Researchers from the Yakult Central Institute in Japan tested female hairless mice, feeding groups of six soymilk (SM) or fermented soymilk (FSM), with additional untreated and control groups. They found mice fed on FSM showed less skin reddening and skin thickening compared to those fed on regular soymilk.
“Oral administration of a fermented soymilk diet increases isoflavone concentrations in the blood and skin, effectively scavenging the reactive oxygen species generated by UV irradiation […] with a consequent protective effect on skin photodamage in hairless mice,” the authors wrote in the journal Nutrients.
Fermented soymilk more effective
They said that while unfermented soymilk gave some protection, “the protective effects were more potent in the FSM diet group […] However, FSM and SM had no effect on the skin (skin thickness and erythema) under the non-UV irradiation condition”.
The researchers found that isoflavone concentrations in the blood and UV-exposed skin were significantly higher in the FSM group compared to the SM mice.
They had previously found isoflavone absorption is higher for subjects fed aglycone-enriched FSM compared to glucoside-enriched SM.
“However, there was no difference in the concentration of equol between the two groups, which is reported to be the most potent of all isoflavones, although the concentrations of genistein and daidzein in the serum and dorsal skin were higher in the FSM group than in the SM group,” they wrote.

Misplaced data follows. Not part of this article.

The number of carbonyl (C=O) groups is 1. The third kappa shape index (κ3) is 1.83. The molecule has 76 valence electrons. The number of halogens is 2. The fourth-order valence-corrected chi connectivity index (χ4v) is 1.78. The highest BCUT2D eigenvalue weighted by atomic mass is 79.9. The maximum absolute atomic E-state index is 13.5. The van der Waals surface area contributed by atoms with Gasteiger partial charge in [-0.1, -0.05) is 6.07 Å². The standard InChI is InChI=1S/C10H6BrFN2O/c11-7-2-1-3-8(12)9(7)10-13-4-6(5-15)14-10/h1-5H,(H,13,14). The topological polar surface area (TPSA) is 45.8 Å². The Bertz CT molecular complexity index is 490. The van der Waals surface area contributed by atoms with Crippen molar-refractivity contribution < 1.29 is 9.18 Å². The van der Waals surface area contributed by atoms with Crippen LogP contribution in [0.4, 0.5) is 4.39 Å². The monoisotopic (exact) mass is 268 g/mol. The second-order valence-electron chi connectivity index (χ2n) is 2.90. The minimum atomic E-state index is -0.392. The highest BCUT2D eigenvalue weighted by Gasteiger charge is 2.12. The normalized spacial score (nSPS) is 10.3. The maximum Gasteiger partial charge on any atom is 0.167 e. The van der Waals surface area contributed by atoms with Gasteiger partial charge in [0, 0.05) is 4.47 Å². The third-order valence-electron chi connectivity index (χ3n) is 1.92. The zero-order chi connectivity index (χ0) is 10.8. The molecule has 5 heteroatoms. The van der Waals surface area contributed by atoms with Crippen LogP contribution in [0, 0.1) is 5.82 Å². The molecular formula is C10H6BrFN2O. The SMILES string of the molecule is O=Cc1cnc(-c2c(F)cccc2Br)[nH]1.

“Hence, we believe that the higher delivery of genistein and daidzein to the serum and dorsal skin is due to differences in effectiveness between FSM and SM,” they added.
‘Oestrogen-like activity’ of isoflavones
The mice had their ovaries removed prior to being tested, as a preliminary experiment showed ovariectomised mice were more susceptible to UV skin damage. The researchers speculated that isoflavones were exerting “oestrogen-like activity” in the mice in the main experiments.
“Oestrogen depletion by ovariectomy might increase the sensitivity of hairless mice to UVB irradiation and erythema as an inflammatory response. These findings support the observation that oestrogen insufficiency decreases defences to oxidative stress,” the researchers wrote.
“Because of their similar structures, isoflavones exert oestrogen-like activity and can protect against hormone-dependent diseases. We believe that the oestrogen-like activity of isoflavones from FSM partly compensates for the oestrogen depletion in [ovariectomised] hairless mice, preventing the photodamage induced by UVB irradiation,” they added.
Published online ahead of print, doi: 10.3390/nu8080514
“Oral Administration of Fermented Soymilk Products Protects the Skin of Hairless Mice against Ultraviolet Damage”
Authors: Kano, M; Kubota, N; Masuoka, N; Hori, K; Miyazaki, K; Ishikawa, F